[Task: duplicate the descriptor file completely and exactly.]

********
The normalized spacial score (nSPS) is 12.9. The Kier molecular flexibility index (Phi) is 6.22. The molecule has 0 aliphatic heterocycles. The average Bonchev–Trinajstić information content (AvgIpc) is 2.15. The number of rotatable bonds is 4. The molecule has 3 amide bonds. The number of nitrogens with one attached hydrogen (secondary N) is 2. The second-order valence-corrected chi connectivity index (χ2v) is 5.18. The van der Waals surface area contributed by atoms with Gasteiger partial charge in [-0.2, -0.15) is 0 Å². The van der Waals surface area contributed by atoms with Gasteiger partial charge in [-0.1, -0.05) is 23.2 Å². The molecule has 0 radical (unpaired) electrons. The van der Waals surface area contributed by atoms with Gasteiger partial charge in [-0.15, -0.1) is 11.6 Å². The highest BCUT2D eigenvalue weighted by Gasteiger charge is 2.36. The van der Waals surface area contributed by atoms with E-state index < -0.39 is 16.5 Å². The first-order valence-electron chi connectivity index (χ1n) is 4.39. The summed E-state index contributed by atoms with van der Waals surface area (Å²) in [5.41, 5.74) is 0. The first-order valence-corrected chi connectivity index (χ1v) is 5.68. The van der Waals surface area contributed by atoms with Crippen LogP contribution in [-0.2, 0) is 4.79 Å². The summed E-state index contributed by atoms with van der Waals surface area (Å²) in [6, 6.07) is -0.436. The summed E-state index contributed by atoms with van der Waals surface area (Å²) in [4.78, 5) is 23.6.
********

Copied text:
The normalized spacial score (nSPS) is 12.9. The Kier molecular flexibility index (Phi) is 6.22. The molecule has 0 aliphatic heterocycles. The average Bonchev–Trinajstić information content (AvgIpc) is 2.15. The number of rotatable bonds is 4. The molecule has 3 amide bonds. The number of nitrogens with one attached hydrogen (secondary N) is 2. The second-order valence-corrected chi connectivity index (χ2v) is 5.18. The van der Waals surface area contributed by atoms with Gasteiger partial charge in [-0.2, -0.15) is 0 Å². The van der Waals surface area contributed by atoms with Gasteiger partial charge in [-0.1, -0.05) is 23.2 Å². The molecule has 0 radical (unpaired) electrons. The van der Waals surface area contributed by atoms with Gasteiger partial charge in [-0.15, -0.1) is 11.6 Å². The highest BCUT2D eigenvalue weighted by Gasteiger charge is 2.36. The van der Waals surface area contributed by atoms with E-state index < -0.39 is 16.5 Å². The first-order valence-electron chi connectivity index (χ1n) is 4.39. The summed E-state index contributed by atoms with van der Waals surface area (Å²) in [5.41, 5.74) is 0. The first-order valence-corrected chi connectivity index (χ1v) is 5.68. The van der Waals surface area contributed by atoms with Crippen LogP contribution in [-0.2, 0) is 4.79 Å². The summed E-state index contributed by atoms with van der Waals surface area (Å²) in [6, 6.07) is -0.436. The summed E-state index contributed by atoms with van der Waals surface area (Å²) in [4.78, 5) is 23.6.